Reflective Parenting A Fresh Approach To Parenting And Principles Of Discipline

Rebecca Wheeler is a clinical psychologist who provides family counselling services.

Reflective parenting encourages connections between parents and their children. As parents, this means learning to observe, to reflect, and to respond respectfully to children’s’ feelings and behaviours.

Research has shown that parents who can make meaning of their child’s behaviour provide children with a more secure connection. Essentially, children do better when they feel understood.

We know that when children feel more understood they have stronger relationships, not only with their parents but also with friends and the wider community. These children also perform better at school and have greater health and well-being.

Parents who are actively engaging in reflective parenting report lower stress and fewer behaviour difficulties. Whether you have young children or teenagers, the principles of reflective parenting can help you build a positive relationship with your children.

Building Connection

When we connect with our children they feel felt. They know that we are with them, right in the middle of whatever difficulty or experience they are going through. Children need to feel understood—even if we don’t agree with what they are saying or finding their behaviours challenging.

Ways of connecting with your children

1. Communicate comfort
Get below your child’s eye level, perhaps give them a loving touch, nod of your head or an empathetic nod.

2. Validate
Even if you don’t like their behaviour, acknowledge what they may be feeling.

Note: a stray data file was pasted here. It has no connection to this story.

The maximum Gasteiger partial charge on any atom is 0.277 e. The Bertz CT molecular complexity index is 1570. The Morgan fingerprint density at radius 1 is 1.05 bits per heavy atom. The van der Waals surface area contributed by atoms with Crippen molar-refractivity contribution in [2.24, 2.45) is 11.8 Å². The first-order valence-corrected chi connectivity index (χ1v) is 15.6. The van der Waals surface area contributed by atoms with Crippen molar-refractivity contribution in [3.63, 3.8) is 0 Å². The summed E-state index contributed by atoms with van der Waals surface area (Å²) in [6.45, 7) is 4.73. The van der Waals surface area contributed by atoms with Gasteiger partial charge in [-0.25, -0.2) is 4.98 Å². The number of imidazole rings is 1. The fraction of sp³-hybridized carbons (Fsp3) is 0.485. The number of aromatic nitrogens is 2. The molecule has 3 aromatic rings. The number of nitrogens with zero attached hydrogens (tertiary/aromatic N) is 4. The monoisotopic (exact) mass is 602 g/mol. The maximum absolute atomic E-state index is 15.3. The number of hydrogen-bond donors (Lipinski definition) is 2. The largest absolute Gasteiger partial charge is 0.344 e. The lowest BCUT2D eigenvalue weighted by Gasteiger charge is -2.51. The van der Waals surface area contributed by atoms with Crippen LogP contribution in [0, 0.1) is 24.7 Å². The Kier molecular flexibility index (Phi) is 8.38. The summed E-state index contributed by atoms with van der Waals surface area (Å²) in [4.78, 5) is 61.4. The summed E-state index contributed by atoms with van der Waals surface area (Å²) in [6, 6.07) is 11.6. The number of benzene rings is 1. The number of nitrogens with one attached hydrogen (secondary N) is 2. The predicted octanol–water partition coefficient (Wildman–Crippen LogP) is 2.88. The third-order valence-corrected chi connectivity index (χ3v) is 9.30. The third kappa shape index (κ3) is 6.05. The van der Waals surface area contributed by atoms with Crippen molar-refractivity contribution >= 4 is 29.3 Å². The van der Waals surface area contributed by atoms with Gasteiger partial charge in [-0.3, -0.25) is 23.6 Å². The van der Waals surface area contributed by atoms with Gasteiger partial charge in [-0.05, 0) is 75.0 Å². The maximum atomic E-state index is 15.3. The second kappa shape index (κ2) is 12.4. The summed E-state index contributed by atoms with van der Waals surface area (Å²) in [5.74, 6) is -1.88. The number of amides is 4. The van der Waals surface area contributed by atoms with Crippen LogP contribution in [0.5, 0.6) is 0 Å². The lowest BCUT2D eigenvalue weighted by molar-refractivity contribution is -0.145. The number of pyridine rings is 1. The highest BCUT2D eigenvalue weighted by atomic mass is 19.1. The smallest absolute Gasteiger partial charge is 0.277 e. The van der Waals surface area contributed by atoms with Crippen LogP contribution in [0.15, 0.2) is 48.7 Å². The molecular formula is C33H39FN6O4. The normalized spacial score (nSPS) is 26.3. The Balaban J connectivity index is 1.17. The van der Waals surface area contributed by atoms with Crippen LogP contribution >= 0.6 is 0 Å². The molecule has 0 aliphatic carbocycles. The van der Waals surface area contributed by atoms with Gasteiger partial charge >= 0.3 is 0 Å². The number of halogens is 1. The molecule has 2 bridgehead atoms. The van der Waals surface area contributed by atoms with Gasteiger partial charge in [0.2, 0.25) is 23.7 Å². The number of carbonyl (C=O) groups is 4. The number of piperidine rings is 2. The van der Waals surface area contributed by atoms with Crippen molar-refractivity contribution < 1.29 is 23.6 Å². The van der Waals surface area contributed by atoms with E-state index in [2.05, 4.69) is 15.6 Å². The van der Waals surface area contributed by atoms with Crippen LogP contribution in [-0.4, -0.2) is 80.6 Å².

3. Stop talking and listen
Avoid lecturing, explaining or telling them they don’t feel this way. Simply listen and look for the meaning and the emotions which your child is expressing.

4. Reflect what you hear
The goal here is to communicate back to your child that you have actually heard them.

What, why, and how?

Asking what, why, and how questions are one great way of engaging in reflective parenting. Particularly when it comes to matters of discipline, this can be more effective than mindlessly responding to challenging behaviours.

1. Why did my child act that way?
Be curious, try to understand why your child does something and step aside from tempting generalisations which are often fuelled by anger and frustration.

2. What Lesson do I want to teach right now?
The goal of discipline is not to simply punish or give a consequence but to teach a lesson that they can carry with them to help them navigate life – perhaps a lesson on self-control, sharing or acting responsibly.

3. How can I best teach this lesson?
Consider the age of your children as well as the context of the situation. Often we need to wait for our children to calm down before we can sit and talk with them about what has happened. When anyone is full of strong emotion it is hard to think clearly and calmly about what has happened.

Dan Siegel is just one of many authors who are writing about the importance of mindful or reflective parenting. His books such as “The Whole-Brain child”, Brainstorm”, and “No-Drama Discipline” are great resources for any parent and provide detailed information on the principles outlined in this blog.

If you’re having trouble with your child, consider contacting RWA Psychology to discuss your issues and set up an appointment.

Rebecca Wheeler is a clinical psychologist who works with matters of parenting.

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